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Passengers in fatal plane crash near Chugiak were co-workers headed for survey site

  • Author: Zaz Hollander
  • Updated: September 28, 2016
  • Published April 21, 2016

PALMER -- The small plane that crashed near Chugiak Wednesday morning, killing four people -- including the former National Transportation Safety Board investigator at the controls -- was headed for a nearby survey project in the area of Joint Base Elmendorf-Richardson.

Pilot George Kobelnyk, 64; co-pilot Christian Bohrer, 20; and surveyors Kyle Braun, 27, and Sarah Glaves, 36, died in the crash of Kobelnyk's Cessna 172P around 9 a.m., shortly after taking off from the Birchwood Airport.

Braun and Glaves both worked for TerraSond, a ground and ocean surveyor headquartered in an industrial area on the south side of Palmer. The firm has 55 employees and offices in Seattle, Texas and Mexico.

"It's just a complete shock. Our company is stunned by all of this," Scott Schillinger, TerraSond's general counsel, said around noon Thursday. "It's just absolutely devastating to us."

The pair was on the first day of a survey next to JBER, not far from the airport where they took off, Schillinger said.

Federal investigators finished their on-scene work by noon Thursday and removed the wreckage scattered over a 100-yard debris field west of Beach Lake Road near Chugiak, according to NTSB investigator Shaun Williams. The wreckage was taken to a secure facility in the Valley where it will be examined.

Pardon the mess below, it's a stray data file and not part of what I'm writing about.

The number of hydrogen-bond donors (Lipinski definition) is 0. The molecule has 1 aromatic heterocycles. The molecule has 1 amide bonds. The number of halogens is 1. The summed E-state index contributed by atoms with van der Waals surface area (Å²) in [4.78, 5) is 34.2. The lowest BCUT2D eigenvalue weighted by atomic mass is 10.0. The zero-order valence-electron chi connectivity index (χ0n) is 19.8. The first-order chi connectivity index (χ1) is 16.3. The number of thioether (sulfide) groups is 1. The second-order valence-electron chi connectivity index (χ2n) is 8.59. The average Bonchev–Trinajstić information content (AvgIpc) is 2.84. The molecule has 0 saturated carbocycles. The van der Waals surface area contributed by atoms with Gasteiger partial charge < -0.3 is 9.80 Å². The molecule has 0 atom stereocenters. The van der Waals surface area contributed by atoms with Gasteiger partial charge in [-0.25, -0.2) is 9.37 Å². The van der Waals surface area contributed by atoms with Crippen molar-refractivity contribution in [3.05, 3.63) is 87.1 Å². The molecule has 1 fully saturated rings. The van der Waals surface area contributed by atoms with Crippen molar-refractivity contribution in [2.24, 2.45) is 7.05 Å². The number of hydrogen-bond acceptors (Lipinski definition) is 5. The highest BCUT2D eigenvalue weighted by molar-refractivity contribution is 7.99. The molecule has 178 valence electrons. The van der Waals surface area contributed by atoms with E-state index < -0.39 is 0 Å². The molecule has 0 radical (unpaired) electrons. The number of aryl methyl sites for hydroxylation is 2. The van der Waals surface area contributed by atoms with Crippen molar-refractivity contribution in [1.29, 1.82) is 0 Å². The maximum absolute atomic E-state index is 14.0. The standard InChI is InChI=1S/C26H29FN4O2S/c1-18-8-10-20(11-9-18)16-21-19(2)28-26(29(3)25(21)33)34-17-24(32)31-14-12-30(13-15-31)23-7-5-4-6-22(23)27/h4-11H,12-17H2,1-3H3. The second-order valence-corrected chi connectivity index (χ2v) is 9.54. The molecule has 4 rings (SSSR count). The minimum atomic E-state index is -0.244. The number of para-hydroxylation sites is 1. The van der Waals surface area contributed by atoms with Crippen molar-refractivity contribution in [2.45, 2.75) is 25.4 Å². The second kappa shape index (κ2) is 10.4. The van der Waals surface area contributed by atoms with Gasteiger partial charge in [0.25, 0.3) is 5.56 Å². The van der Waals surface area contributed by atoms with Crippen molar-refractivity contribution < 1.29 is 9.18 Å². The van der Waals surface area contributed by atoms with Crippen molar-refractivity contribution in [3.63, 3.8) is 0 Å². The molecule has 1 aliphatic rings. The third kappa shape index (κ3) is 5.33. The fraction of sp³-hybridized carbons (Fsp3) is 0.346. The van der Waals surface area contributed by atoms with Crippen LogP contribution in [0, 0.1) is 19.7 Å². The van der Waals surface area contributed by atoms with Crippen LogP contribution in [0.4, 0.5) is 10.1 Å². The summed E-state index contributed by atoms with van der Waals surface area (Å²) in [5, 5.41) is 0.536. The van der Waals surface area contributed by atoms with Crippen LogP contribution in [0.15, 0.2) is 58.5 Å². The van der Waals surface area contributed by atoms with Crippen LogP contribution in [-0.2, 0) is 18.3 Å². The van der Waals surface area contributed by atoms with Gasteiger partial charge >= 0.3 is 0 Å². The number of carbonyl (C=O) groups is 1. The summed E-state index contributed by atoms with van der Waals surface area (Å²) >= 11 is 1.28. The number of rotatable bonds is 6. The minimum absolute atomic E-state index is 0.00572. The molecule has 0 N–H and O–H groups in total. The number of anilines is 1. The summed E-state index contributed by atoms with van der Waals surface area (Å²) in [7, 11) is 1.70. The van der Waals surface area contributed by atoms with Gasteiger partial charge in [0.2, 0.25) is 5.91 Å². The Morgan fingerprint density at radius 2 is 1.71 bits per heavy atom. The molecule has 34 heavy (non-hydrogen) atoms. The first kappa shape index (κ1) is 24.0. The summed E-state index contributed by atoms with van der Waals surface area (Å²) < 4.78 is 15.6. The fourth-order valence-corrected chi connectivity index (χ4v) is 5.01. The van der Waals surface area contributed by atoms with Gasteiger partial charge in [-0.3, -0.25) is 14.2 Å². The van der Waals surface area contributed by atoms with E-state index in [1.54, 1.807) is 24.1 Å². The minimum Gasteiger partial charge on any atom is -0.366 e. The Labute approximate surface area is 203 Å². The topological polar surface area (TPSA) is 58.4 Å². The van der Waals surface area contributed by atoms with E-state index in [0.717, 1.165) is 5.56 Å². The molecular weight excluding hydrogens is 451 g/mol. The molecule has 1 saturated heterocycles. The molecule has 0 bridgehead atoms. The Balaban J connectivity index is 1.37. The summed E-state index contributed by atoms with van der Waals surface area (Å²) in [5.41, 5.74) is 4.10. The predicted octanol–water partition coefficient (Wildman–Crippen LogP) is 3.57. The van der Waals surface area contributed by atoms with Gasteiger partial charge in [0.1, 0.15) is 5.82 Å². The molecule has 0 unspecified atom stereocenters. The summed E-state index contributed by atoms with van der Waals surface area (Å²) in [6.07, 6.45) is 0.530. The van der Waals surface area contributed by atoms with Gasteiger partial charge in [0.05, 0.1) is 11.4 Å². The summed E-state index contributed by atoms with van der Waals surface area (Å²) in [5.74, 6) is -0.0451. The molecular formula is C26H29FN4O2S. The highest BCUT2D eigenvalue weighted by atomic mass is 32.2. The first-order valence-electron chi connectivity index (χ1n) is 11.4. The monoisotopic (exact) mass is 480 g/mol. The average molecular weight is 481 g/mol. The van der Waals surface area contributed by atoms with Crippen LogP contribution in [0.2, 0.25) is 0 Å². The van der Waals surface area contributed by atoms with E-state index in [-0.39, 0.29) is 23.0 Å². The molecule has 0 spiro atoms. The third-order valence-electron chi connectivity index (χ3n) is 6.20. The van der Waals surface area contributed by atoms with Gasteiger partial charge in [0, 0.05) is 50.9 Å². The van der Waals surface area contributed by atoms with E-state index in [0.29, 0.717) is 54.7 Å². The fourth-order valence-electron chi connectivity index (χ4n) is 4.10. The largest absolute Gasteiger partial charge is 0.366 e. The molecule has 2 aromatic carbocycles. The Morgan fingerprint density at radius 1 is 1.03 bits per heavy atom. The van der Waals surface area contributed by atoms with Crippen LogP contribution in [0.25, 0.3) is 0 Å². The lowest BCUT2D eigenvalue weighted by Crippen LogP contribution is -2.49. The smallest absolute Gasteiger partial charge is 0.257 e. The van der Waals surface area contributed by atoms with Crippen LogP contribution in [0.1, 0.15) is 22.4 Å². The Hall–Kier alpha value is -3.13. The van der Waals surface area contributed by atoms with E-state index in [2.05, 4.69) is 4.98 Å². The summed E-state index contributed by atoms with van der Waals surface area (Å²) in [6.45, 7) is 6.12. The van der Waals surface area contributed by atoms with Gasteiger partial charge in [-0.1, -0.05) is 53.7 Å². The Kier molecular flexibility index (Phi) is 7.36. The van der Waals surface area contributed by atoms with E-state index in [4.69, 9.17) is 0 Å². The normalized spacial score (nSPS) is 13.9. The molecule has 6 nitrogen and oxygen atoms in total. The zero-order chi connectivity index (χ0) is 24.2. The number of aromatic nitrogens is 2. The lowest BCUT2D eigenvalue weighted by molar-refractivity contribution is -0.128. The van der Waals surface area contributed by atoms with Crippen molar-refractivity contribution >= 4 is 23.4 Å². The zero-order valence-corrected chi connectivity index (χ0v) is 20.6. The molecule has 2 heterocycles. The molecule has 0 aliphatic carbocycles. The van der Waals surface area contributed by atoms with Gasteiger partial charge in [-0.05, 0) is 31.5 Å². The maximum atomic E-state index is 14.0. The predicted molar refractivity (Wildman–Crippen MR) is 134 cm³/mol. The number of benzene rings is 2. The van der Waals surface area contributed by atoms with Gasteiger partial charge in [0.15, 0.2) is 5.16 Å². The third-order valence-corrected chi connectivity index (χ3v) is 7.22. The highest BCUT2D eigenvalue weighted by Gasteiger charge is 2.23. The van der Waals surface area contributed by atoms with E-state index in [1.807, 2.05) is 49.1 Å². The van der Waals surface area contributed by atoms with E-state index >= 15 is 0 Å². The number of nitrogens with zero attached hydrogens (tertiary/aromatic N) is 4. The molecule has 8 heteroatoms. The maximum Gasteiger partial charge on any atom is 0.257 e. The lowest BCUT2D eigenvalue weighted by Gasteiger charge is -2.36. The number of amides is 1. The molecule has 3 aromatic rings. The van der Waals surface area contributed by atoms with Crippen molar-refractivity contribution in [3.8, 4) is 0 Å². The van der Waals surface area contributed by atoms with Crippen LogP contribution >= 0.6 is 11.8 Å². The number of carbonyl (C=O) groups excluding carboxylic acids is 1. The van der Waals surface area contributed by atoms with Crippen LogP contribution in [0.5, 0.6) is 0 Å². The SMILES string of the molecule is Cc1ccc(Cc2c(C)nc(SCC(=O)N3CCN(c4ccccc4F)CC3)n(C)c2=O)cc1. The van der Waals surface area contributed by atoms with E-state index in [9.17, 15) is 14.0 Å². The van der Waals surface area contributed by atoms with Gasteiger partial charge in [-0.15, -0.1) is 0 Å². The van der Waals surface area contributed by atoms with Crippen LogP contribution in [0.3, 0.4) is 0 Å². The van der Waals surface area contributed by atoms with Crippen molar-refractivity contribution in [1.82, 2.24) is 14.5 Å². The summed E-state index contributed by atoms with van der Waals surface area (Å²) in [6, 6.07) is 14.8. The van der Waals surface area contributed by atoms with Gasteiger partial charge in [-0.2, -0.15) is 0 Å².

The investigation into the crash is still in its infancy. Williams said he expected a preliminary report to be released next week, but the more comprehensive factual report and ensuing probable cause finding are still 12 or 13 months away.

One witness to the plane's takeoff has spoken with the Federal Aviation Administration, but Williams said he had yet to interview them.

Investigating a fatal crash involving a former NTSB investigator is no different than any other aviation incident in which someone dies, he said.

"All accidents with fatalities are difficult," he said. "Every victim, it's somebody a family is missing ... We have to think of that at all times. Everybody is hurting."

Braun, 27, grew up in Butte and loved outdoor activities and photography. He was caring for his mother after his father's death last year. He worked as a drafter for TerraSond.

Braun posted a Thanksgiving greeting on Facebook last November: "Take time today to remember all of the great things in life and how fortunate we are to have all we have. Pay thanks to being surrounded by loved ones or people we hold close to our hearts. Enjoy every moment of time and pay it forward to those whom are less fortunate."

Glaves, 36, has family on the Kenai Peninsula and was an avid painter and musician. She played flute in Mat-Su Concert Band, where she was a steady but fun-loving musician talented enough to participate in a small ensemble.

State Sen. Peter Micciche, who represents Soldotna, met Glaves when they took a class together at Kenai Peninsula College. He called her a "brilliant young woman" who helped put together a trio and surfaced at many musical gatherings.

"Pretty much everything Sarah did made the world a better place," Micciche said.

TerraSond's Palmer offices were somber on Thursday. Employees were still trying to deal with the sudden loss of Braun and Glaves.

"Both of them really are irreplaceable," Schillinger said.

Kobelnyk, a veteran NTSB investigator, left that agency in the 1990s to serve as a senior manager with the Federal Aviation Administration. He remained a highly certificated pilot who flew daily, family members said.

Bohrer was a Chugiak native and avid aviator who played high school baseball and loved to take pictures from his plane. A junior majoring in mathematics at the University of Alaska Anchorage, Bohrer was a member of the Seawolf Debate Team and made it to the final round of the March competition.

Zaz Hollander serves on the board of directors for the Mat-Su Concert Band, where Sarah Glaves was also a member.

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